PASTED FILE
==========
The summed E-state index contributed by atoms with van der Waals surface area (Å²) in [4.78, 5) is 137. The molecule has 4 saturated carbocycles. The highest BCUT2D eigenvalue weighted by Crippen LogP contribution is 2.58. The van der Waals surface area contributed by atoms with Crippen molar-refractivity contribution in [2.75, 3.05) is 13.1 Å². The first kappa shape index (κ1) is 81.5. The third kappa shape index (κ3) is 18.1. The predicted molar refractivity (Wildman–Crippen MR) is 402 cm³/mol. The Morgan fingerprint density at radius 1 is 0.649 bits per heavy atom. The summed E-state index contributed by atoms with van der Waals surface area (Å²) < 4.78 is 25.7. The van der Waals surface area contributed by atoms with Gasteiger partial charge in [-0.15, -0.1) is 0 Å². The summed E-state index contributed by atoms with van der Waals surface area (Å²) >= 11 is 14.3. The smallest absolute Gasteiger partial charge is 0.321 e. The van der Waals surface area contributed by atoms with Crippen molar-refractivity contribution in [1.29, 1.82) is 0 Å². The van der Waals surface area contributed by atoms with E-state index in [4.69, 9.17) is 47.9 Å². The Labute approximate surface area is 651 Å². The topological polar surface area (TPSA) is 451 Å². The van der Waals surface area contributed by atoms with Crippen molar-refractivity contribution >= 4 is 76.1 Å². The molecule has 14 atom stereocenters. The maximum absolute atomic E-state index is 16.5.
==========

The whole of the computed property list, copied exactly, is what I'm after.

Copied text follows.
The summed E-state index contributed by atoms with van der Waals surface area (Å²) in [4.78, 5) is 137. The molecule has 4 saturated carbocycles. The highest BCUT2D eigenvalue weighted by Crippen LogP contribution is 2.58. The van der Waals surface area contributed by atoms with Crippen molar-refractivity contribution in [2.75, 3.05) is 13.1 Å². The first kappa shape index (κ1) is 81.5. The third kappa shape index (κ3) is 18.1. The predicted molar refractivity (Wildman–Crippen MR) is 402 cm³/mol. The Morgan fingerprint density at radius 1 is 0.649 bits per heavy atom. The summed E-state index contributed by atoms with van der Waals surface area (Å²) < 4.78 is 25.7. The van der Waals surface area contributed by atoms with Gasteiger partial charge in [-0.15, -0.1) is 0 Å². The summed E-state index contributed by atoms with van der Waals surface area (Å²) >= 11 is 14.3. The smallest absolute Gasteiger partial charge is 0.321 e. The van der Waals surface area contributed by atoms with Crippen molar-refractivity contribution in [1.29, 1.82) is 0 Å². The van der Waals surface area contributed by atoms with E-state index in [4.69, 9.17) is 47.9 Å². The Labute approximate surface area is 651 Å². The topological polar surface area (TPSA) is 451 Å². The van der Waals surface area contributed by atoms with Crippen molar-refractivity contribution >= 4 is 76.1 Å². The molecule has 14 atom stereocenters. The maximum absolute atomic E-state index is 16.5.